Author: Yujiro Nakayama (中山祐次郎）
This is the third novel in the series 泣くな研修医.
In the series, we follow young surgeon Ryuji Ameno as he takes care of his first patients and is overwhelmed by the amount of things to learn in 泣くな研修医, then we see him slowly but steadily gaining some experience in 逃げるな新外科医. In 走れ外科医, Ryuji has now gained confidence and becomes an inspiration for his younger colleague Rinko.
I absolutely loved the first book of the series because I found the character of Ryuji extremely relatable, and the novel was an excellent way to peek into the medical system of Japan. I learned a lot about medical procedures and Ryuji’s struggles felt very real. The second book was less powerful, but it was still very interesting to read, and I liked the introduction of the new character Rinko. It might be inevitable that the third novel should lose a bit of what makes the series so engrossing. As Ryuji becomes more experienced, the series also departs from its recipe, and while things get better for our protagonist, the novel might also feel less exciting for the reader.
But to be honest, I would have been perfectly happy to follow Ryuji in his daily tasks, meet new patients and accompany them during their stay at the hospital. With a more mature and experienced Ryuji, things would have been less chaotic than they used to be (though I guess he could also have been confronted with difficult cases), but still, it would have been good enough.
However, the author decided to take another course and try different things to diversify what is happening in the novel. First, we have a weird change in focus. I believe that the whole series has been told from Ryuji’s point of view without exception, so it felt very strange when we suddenly follow the point of view of two other characters. I found that it did not bring much. The episode where we follow Rei Sato, a senior doctor who has been mentoring Ryuji since book one, was very strange. We almost never get to know her during the whole series and suddenly, we are asked to follow her while she makes a life turning decision.
I have never been a fan of episodes with Haruka, Ryuji’s girlfriend. I always found them to be the weaker parts of the novels, and I had the same feeling here too. Their relationship seems artificial, I cannot feel that Ryuji really cares for Haruka or even has feelings for her. The scenes seem here only to check the case ”scenes with girlfriend”, and they feel uninspiring to me. Similarly, the episode where Ryuji visit his mother with Haruka felt rushed and didn’t lead anywhere. It felt like a mandatory episode that the author wanted to be over with as quickly as possible, which feels strange given how deeply episodes with his family must have affected Ryuji.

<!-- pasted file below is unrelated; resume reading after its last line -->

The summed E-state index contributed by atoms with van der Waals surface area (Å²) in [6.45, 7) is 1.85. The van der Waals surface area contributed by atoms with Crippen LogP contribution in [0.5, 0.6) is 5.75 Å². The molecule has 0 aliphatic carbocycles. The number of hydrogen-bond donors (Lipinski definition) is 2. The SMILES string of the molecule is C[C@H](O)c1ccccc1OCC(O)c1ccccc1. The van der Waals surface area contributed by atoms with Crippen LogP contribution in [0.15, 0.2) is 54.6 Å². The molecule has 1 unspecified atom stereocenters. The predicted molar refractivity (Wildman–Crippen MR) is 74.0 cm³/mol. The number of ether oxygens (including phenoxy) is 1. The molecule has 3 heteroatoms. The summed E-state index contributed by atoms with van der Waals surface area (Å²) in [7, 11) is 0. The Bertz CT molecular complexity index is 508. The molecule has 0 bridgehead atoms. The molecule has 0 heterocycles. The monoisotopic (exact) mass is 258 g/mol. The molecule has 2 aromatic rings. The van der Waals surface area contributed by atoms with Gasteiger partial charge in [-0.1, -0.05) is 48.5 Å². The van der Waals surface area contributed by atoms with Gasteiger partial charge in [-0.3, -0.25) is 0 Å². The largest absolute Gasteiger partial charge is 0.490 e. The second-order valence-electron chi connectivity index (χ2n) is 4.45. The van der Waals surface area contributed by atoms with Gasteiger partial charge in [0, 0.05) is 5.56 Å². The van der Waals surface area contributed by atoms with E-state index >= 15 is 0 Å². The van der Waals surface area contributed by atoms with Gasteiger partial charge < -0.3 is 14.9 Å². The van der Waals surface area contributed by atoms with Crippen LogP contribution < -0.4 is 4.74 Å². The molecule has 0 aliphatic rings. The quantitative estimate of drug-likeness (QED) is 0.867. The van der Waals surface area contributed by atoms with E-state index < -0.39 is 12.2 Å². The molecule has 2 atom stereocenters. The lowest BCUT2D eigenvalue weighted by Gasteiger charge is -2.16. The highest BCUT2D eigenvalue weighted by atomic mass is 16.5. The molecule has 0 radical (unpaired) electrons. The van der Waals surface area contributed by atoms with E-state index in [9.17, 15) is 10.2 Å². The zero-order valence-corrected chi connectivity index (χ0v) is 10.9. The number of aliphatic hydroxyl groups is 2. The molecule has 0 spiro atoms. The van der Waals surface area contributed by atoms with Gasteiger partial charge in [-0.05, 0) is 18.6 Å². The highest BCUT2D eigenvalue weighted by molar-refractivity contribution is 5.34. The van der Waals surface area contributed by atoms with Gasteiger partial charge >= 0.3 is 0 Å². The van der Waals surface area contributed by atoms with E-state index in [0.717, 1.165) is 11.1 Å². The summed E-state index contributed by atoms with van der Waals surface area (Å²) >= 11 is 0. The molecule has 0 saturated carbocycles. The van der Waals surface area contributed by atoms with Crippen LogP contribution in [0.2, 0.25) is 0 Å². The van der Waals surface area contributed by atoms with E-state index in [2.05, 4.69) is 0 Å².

The last 100 pages of the novel where we see Ryuji and two other characters climbing mount Fuji were extremely boring to read to me. It is very long for a single episode (1/4 of the novel!) and I did not find it interesting at all. Nothing much happens, it is just a description of the climbing with dialogues that don’t seem to go farther than ”are you alright?”, ”I’m alright” and ”thank you so much”. Other readers might enjoy reading this kind of scenes, but it is not for me at all.
This book belongs to a series of medical fiction and this is the reason why I bought it, so I felt a little bit betrayed by the series at the end of the third book. I would have loved to learn more medical things or treat different illnesses with Ryuji rather than climb Mont Fuji for 100 pages. Maybe the author did not want to overwhelm the reader with too many medical explanations, but at the same time, this is certainly what you are looking for if you buy this book.
I find that the author really did a great job at teaching the reader some basic medical vocabulary and procedures in the first two novels. As a result, we are now used to the medical words our protagonist will use, and we are also familiar with his daily routine at the hospital. So I think that the author should have trusted the reader to be able to understand more advanced medical procedures, and it would have been nice to be confronted with more complicated health challenges as Ryuji gains experience. But it looks like the author wanted to address a more general public by writing a story of nice people hanging out together.
To me, this novel felt like it was written for the drama adaptation. All the characters felt more stereotyped, they just appear to play the part assigned to their character. The fact that we focus on several characters and that more space is given to friendship and relationships in general compared to medical challenges made me also feel like I was actually watching a drama rather than reading a novel.
Overall, the sudden change of point of view and the Mont Fuji episode made this novel much weaker to me than the previous ones. This being said, I don’t regret reading it. All the books of the series are easy and agreeable to read, and I heartily recommend to try the first novel, even if you are not particularly into medical fiction. I also think that the series is particularly good for language learners, because it is easy to read with a lot of dialogues and a lot of recurring vocabulary, which makes learning new words really rewarding.